Michael Smith reflects on ‘darkest day in football’ ahead of Hearts’ return to Livingston

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MICHAEL SMITH has described Hearts’ 5-0 humbling at the hands of Livingston as his darkest day in football.

And the experienced defender is adamant the Jambos squad owe it to themselves and the club’s supporters to make amends for that wretched showing when they return to West Lothian today.

Smith, 31, still shudders when he recalls the ‘collapse’ last December, insisting that a swathe of players ‘hid’ as the hosts ran riot in a staggering final 20 minutes.

It remains Livi’s biggest ever victory in the top-flight.

Goals from Craig Halkett, now a Hearts player, Dolly Menga, Shaun Byrne and a Ryan Hardie brace did the damage, while Arnaud Djoum was dismissed on a disastrous, chastening evening.

It is all the fuel Smith needs as they prepare for the short journey west.

“Does that still hurt? Yeah,” he nods. “It’s one of our darkest days as a team and I think it was my darkest day in football.

“It was a terrible night for us. We didn’t play well at all and just collapsed. I wouldn’t say we owe them on – but we owe it to ourselves to go there and compete a lot better, and we owe the fans a better performance than the last time.

“We’ll certainly be remembering that scoreline when we go there.

“We collapsed and we hid. Once they scored and Arnaud [Djoum] was sent off, from that point it was like The Alamo. We just couldn’t get out and couldn’t seem to do anything about it. Maybe we should have tried to keep the score down and get out of there with a 2-0.

“However, it happened and, although I wouldn’t say we are better for it, you remember results like that and it stands you in good stead for other performances.”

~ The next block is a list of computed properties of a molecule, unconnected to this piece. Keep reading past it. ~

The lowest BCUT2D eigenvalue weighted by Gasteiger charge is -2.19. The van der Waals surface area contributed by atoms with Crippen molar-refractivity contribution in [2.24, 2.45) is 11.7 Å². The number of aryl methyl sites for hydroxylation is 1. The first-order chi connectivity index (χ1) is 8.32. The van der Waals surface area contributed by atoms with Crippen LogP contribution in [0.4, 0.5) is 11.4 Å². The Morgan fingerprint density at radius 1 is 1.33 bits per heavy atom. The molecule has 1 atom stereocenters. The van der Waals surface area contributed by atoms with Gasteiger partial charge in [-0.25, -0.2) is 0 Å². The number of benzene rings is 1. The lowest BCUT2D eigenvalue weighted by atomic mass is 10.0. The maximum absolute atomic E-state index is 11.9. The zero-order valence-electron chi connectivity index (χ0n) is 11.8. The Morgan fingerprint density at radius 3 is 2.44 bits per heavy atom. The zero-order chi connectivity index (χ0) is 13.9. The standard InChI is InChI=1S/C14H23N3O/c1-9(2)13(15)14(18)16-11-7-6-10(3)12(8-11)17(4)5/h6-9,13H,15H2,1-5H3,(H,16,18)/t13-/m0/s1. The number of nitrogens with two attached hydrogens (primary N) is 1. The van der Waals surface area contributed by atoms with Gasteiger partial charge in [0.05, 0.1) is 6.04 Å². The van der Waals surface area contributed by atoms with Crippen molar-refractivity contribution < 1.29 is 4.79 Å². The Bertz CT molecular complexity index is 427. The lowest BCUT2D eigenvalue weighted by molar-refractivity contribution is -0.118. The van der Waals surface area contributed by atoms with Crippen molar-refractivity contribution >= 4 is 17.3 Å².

The defeat was so humbling that the Hearts squad agreed to cancel Christmas, immediately scrapping a planned weekend in Prague in favour of extra training following candid talks on the team bus.

“We had a meeting on the bus straight after the game and said ‘there’s no way we can go after that’,” recalls Smith.

“It would have looked bad and we wanted to get some extra training in. It was an easy decision to make.

“I wouldn’t have been in the right mood to go away and have a fun weekend after that.”

Even Hearts’ most experienced player, 90-times caped Ireland midfielder Glenn Whelan, has been served with advanced warning of what to expect.

Smith added: “I was saying to Whelo [Glenn Whelan] on Thursday morning that this will be one of the toughest games he’s had in Scotland – if not the toughest.”

While Hearts are still toiling in 10th place in the Premiership following a wholly uninspiring start to the campaign, a hard-fought draw against Rangers last season has fostered a sense of positivity this week.

The Jambos have also produced positive performances in crunch fixtures against city rivals Hibernian and in their Betfred Cup quarter-final against Aberdeen.

Smith now believes the challenge is to reach those levels in less high-profile outings.

“You don’t need to say much to get up for big games,” continued Smith. “That’s probably why we’ve performed in those.

“So, it’s now about getting the mentality to get that against all teams; the so-called lesser teams. You need to be just as – if not more – up for it. You know they will be aggressive and hungry to win the game. Your mentality needs to be even better for those games.”

Smith, meanwhile, is likely to continue in the heart of defence at the Tony Macaroni Arena this afternoon as he continues to display his priceless versatility in a role which he relishes.

The Northern Ireland internationalist was magnificent against the Gers and has been one of Hearts’ top performers, whether at full-back or centre-half, all season.

Bigger Boys

“I just let the bigger boys head it and I’ll sweep in behind!” laughed Smith.

“No, I enjoy it. I read the game well and feel like I’m more part of the game when I’m in the middle. I can talk to my teammates more and keep them right. I feel like it’s a bigger role.

“When I was playing for my Boys’ Club I always played sweeper. I was too small – four-foot-nothing – so I couldn’t play anywhere else. Maybe it just comes from that, being back there are learning to read the game.”

 
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